So let's cut to the chase. Sheehan is an eco catastrophist of the first water (no pun intended, we just love thinking of Sheehan as a a stone, or if you will a diamond).

In the course of the column, he manages to produce an energy-water nexus crisis, a population crisis, an industrialised world crisis, an alternative technologies failure crisis, an oil recovery crisis, a water-intensive recovery of marginal and shale-based unconventional fuels crisis, a counter-intuitive crisis regarding water shortages after the two wettest years in a century in Australia (yes Sheehan has at last discovered we're in a La NiƱa pattern), and a peak soil crisis, hidden only by the use of fertilisers.

Throw in a mega-wather pattern crisis, the hottest decade in history, land clearing, a third of the world's natural disaster insurance costs, $20 billion in losses, and a prediction by insurers of more disasters, and where do we land?

Insurance Australia Group, which owns NRMA, among other brands, predicts that floods, fires, heatwaves and drought will grow more extreme and Australia will be one of the countries most affected by climate change.

Climate change? Dear sweet absent lord, could this be the very same Sheehan who wrote Beware the climate of conformity in praise of Ian Plimer and his book Heaven And Earth?

Never mind, there's even more. China and India are under water stress, and in crisis, China has a woeful strategic water shortfall, and so faces a crisis, India is worse off, depending on Himalayan glaciers which are retreating, with a crisis close at hand, and the strain is showing and saltwater is seeping into aquifers wherever we look, the Ganges is polluted, Pakistan is in trouble, India's middle class is growing rapidly, water consumption is soaring, and something has to give - wealth or water - and did we mention a crisis?

Could it be that sourdough bread prices in Woollahra will skyrocket to catastrophic levels? What a crisis ...

The world's growing freshwater stress makes the debt crisis in Europe look trivial by comparison, yet it barely rates consideration.

Yep, Europe was last week's catastrophe, but that was a trivial crisis. This week it's the amount of water in a cup of coffee, as crisis piles on crisis ...

Put it another way, in a calm, considered way. We're all doomed, we're all rooned, quick, run to the nearest exit:

"We'll all be rooned," said Sheenahan,
In accents most forlorn,
Outside the church, ere Mass began,
One frosty Sunday morn. (apologies to John O'Brien, his full poem here)

The funniest thing? Well if you step back apace, the use of faux statistics, and alarmism about the environment, and concepts like Peak Soil are the purest green of green tactics.

Sheehan's column could have been written by Clive Hamilton.

And yet when it comes to the Greens, Sheehan is pure schizophrenic, which explains how he can scribble Labor now practises what Greens preach. Or if you like Greens Policies are Flaky.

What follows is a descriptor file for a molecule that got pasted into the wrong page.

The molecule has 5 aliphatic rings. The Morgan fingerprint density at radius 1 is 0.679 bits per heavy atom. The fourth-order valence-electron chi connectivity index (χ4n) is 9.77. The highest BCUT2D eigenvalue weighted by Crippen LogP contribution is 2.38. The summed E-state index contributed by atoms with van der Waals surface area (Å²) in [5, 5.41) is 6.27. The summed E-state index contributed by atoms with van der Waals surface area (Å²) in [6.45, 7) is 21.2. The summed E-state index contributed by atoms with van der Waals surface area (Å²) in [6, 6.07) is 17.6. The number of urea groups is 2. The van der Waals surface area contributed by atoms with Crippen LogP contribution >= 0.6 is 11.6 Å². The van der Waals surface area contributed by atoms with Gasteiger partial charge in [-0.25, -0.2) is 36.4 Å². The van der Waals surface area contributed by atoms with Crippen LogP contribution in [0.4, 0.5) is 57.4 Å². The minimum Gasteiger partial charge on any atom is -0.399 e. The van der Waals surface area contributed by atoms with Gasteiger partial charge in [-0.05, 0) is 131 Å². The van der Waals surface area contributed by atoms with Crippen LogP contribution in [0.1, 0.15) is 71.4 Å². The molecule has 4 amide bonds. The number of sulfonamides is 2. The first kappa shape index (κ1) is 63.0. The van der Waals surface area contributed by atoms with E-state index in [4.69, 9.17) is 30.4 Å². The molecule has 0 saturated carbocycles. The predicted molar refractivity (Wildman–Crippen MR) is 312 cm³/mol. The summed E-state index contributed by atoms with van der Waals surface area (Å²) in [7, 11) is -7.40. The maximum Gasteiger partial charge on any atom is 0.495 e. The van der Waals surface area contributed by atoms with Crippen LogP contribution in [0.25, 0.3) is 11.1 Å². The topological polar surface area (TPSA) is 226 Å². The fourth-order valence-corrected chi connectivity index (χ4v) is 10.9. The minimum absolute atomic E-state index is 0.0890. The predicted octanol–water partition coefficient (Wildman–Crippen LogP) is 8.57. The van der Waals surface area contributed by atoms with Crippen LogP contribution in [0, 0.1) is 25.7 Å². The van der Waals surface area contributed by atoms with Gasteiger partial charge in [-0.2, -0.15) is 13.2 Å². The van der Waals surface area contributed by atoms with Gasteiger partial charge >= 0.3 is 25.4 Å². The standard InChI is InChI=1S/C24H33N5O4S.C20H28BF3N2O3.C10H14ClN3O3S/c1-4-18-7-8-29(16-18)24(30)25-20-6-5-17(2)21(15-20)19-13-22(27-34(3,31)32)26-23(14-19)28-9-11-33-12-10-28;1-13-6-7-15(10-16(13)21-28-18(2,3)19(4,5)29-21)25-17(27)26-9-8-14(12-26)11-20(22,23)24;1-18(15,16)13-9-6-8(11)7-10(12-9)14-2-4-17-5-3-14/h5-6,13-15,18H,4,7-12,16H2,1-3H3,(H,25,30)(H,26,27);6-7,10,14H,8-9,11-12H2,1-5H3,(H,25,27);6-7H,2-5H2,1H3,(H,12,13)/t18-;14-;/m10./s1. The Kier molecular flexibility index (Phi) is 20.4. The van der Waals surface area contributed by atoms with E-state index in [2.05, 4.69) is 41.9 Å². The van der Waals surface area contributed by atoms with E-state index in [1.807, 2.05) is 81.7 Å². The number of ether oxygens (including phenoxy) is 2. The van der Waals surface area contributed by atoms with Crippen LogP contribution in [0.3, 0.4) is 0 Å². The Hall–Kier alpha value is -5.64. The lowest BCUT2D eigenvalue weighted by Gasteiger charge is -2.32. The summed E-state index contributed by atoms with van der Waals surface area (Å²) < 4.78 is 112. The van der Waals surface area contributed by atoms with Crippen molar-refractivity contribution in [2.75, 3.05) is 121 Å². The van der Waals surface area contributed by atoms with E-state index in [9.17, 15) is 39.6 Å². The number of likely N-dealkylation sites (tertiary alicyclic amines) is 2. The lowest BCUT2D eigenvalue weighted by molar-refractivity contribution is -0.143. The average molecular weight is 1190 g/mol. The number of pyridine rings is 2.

In that piece, you can find the ghost of Sheehan past dismissing the hysteria of present Green Sheehan as simple-minded scare mongering.

Take, for example, in his alphabet, the letter 'D', and gibberish spoken about global warming:

D: Decadal Oscillation. A major complication for climate alarmists is a weather pattern known as the Pacific Decadal Oscillation and the Atlantic Decadal Oscillation. Their cycles have been measured for 1500 years. Every 24 to 31 years they alternate global warming and global cooling phases. Australia was due for a cooling phase, and this year's flooding rain is consistent with the onset of a cooling phase.

Phew, that's a relief, everything is Plimerish again.

As in U:

U: Urban heat islands. Another complication for climate action alarmists is the general rise in temperatures measured in urban areas, reflecting the huge trend in global urbanisation.

Alarmist? Don't you just love it when an alarmist ridicules people for being alarmist?

Does Sheehan ever have the first clue about the confusions and contradictions that teem from his festering brain? Do his editors? Do they think they're spreading enlightenment, rather than panic, alarmism, fear and loathing throughout a crisis-riddled world?

A flurry of words spring to mind, but we'll settle for the variant on his column header Sheehan by name, flaky by nature.

The man hasn't got a coherent, consistent bone in his body. He is the perfect exemplar of a columnist driven by thought bubbles of a panicky catastrophist kind.

Well at least the Herald labels its thought bubble producers correctly.

Thought bubbles come in two forms: the chain thought bubble and the "fuzzy" bubble.

The chain thought bubble is the almost universal symbol for thinking in cartoons. It consists of a large, cloud-like bubble containing the text of the thought, which is connected to the area next to a character by a chain of increasingly smaller circular bubbles. (and the rest at the wiki on speech balloons).

Read Sheehan, enjoy the bubbles - chain thought or fuzzy - and leave your innocent desire for calm, measured, rational, reasoned thinking behind ...

Now remember, before you get too anxious about the world, and its crises, and the way we're all doomed, that big business is good, and wealth creation vital:

P: Profiteering. The Greens' website features the word ''profiteering'' 295 times (thank you, Chris Berg). Big businesses equates with greed.
V: Voodoo economics. The Greens have a long list of demands on the public purse but a short list of initiatives for wealth creation.

Uh huh. But it takes 140 litres of water to make a cup of coffee. Will someone bring the pond a list of initiatives for wealth creation, or at least coffee-making ...

(Below: Paul Sheehan goes green. Click on to enlarge).